• Dee, I’m so glad riboflavin has helped you. Headache specialists are starting to recommend it more frequently, but it’s just gaining a foothold as potential treatment. Your note reminded me that I bought some and have been meaning to try it. I just took my first dose and will post on it when I see if it’s helpful for me.

      Somewhat related, a friend started a prenatal vitamin and went from the verge of chronic migraine to not having one for months!

      Take care,
      Kerrie

  5. Lisa Long says:

    Kate: Most of the other kids at Cleveland Clinic’s program were from out of town, we lived an hour away, but honestly that wasn’t much easier. I tried to keep working at the same time, except for 2 days a week when parents came at 3 for support group time, then there’d be other things in the afternoons at times. But it was exhausting doing that. If you have FMLA that would cover the 3 weeks of time. Also healh insurance could cover some expenses if there’s no local program there (a family from Hawaii had hotel, meals, etc. covered for that reason). We had trouble getting our insurance to approve the program, at first it was denied. I appealed once and we were able to get approval. I’m happy to exchange contact info if you want to talk more about it.

    I’m going to leave you with a quote from my daughter about how she first felt about everything, after they had her get an MRI and that was okay. “Well, you don’t have a brain tumor, you need to go to school.”

  6. Mindy says:

    Your daughter is so blessed to have you! Having an parent advocate for your needs is SO important. And it’s great you’re so sensitive to her needs as well. Every migraineur needs someone who will just sit w/ them & just “be” when it’s too hard to do much else.

    Reading above about the clinic, I think there’s one in AZ (mayo maybe?) that might be closer for you.

    I wish you the best & hope for all of us that there is relief around the corner. Altho we may learn to live w/ this illness, we never give up hope!

  7. Sarah says:

    My daughter at 12 had daily headaches for over a year strait and we drove weakly to the pain clinic at Lucile Packard Children’s Hospital Stanford on Welch Rd. We did the B and Magnesium but they didn’t work. I refused the antidepressants. Anyway the Stanford doctors decided that my daughter’s headaches could be helped with biofeedback but that they were caused by stress caused by MOM. Stanford totally ignored my telling them that I had already tested for environmental factors during the summer by sending my daughter away for 3 weeks to girl scout camp (Camp Sherman) and grandma. My daughter still had headaches while she was away from home. So I took my daughter to Stanford weekly, ignored their guilt trips and kept on looking. A TMJ “expert” told us that my daughter had TMJ and that if I spent $4,000 on an appliance that this would cure her. Luckily my husband said “no”.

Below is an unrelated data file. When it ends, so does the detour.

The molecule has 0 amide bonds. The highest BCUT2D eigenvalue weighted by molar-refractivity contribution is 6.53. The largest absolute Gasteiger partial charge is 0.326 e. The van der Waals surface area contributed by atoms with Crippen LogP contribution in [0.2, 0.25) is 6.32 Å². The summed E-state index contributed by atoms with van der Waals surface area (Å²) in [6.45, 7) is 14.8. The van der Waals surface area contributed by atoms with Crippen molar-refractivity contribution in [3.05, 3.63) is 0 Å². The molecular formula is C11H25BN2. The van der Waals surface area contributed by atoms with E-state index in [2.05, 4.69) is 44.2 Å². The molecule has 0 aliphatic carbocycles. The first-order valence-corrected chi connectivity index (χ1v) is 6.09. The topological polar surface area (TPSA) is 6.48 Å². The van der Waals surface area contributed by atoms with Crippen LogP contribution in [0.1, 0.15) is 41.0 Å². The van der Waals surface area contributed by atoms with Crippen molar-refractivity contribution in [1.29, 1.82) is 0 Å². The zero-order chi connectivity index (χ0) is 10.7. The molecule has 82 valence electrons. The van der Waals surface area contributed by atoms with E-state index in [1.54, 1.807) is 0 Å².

My daughter’s headaches are now gone, no thanks to Stanford, and the cure was partly stopping eating chocolate and I think mostly Welchol, a bile acid sequester easier to take than Clorestramine which removes mold toxins from the body. Within a month of starting Welchol ( 1x-2x per day) my daughter’s headaches were gone.
    Apparently some people just can’t filter mold toxins out by themselves so they keep circulating. It didn’t help that my daughter was in a school classroom known for 10 years of a leaky roof and 2 water spills. Her headaches would get worse and she would get stomach aches and end up in the nurse’s office almost daily when the classroom door was closed and the heater was turned on. Stanford never talked to my daughter about diet triggering headaches past the initial intake interview. She was not told or encouraged to track the severity of her headaches or nausea.